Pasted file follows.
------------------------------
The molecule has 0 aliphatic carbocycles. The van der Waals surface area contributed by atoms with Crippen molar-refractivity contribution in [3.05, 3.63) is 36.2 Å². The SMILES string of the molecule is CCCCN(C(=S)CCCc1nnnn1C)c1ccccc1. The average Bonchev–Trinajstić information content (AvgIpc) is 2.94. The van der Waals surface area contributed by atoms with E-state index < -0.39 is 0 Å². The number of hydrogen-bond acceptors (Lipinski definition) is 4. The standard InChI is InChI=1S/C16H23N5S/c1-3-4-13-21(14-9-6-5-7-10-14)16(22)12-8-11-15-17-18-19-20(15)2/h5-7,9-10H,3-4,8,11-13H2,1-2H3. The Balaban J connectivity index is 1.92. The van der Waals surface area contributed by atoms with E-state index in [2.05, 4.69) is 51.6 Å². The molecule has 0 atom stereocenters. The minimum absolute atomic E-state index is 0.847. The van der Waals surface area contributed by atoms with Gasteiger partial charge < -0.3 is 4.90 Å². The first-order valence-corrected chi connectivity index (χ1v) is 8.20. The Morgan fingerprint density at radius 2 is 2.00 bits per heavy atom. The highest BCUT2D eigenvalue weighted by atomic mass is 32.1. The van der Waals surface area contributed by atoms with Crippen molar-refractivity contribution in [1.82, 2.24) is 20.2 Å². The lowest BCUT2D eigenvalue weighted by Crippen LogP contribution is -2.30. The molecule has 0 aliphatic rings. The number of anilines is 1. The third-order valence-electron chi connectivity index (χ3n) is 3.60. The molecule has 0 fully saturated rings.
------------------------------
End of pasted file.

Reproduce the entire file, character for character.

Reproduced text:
The molecule has 0 aliphatic carbocycles. The van der Waals surface area contributed by atoms with Crippen molar-refractivity contribution in [3.05, 3.63) is 36.2 Å². The SMILES string of the molecule is CCCCN(C(=S)CCCc1nnnn1C)c1ccccc1. The average Bonchev–Trinajstić information content (AvgIpc) is 2.94. The van der Waals surface area contributed by atoms with E-state index < -0.39 is 0 Å². The number of hydrogen-bond acceptors (Lipinski definition) is 4. The standard InChI is InChI=1S/C16H23N5S/c1-3-4-13-21(14-9-6-5-7-10-14)16(22)12-8-11-15-17-18-19-20(15)2/h5-7,9-10H,3-4,8,11-13H2,1-2H3. The Balaban J connectivity index is 1.92. The van der Waals surface area contributed by atoms with E-state index in [2.05, 4.69) is 51.6 Å². The molecule has 0 atom stereocenters. The minimum absolute atomic E-state index is 0.847. The van der Waals surface area contributed by atoms with Gasteiger partial charge < -0.3 is 4.90 Å². The first-order valence-corrected chi connectivity index (χ1v) is 8.20. The Morgan fingerprint density at radius 2 is 2.00 bits per heavy atom. The highest BCUT2D eigenvalue weighted by atomic mass is 32.1. The van der Waals surface area contributed by atoms with Crippen molar-refractivity contribution in [1.82, 2.24) is 20.2 Å². The lowest BCUT2D eigenvalue weighted by Crippen LogP contribution is -2.30. The molecule has 0 aliphatic rings. The number of anilines is 1. The third-order valence-electron chi connectivity index (χ3n) is 3.60. The molecule has 0 fully saturated rings.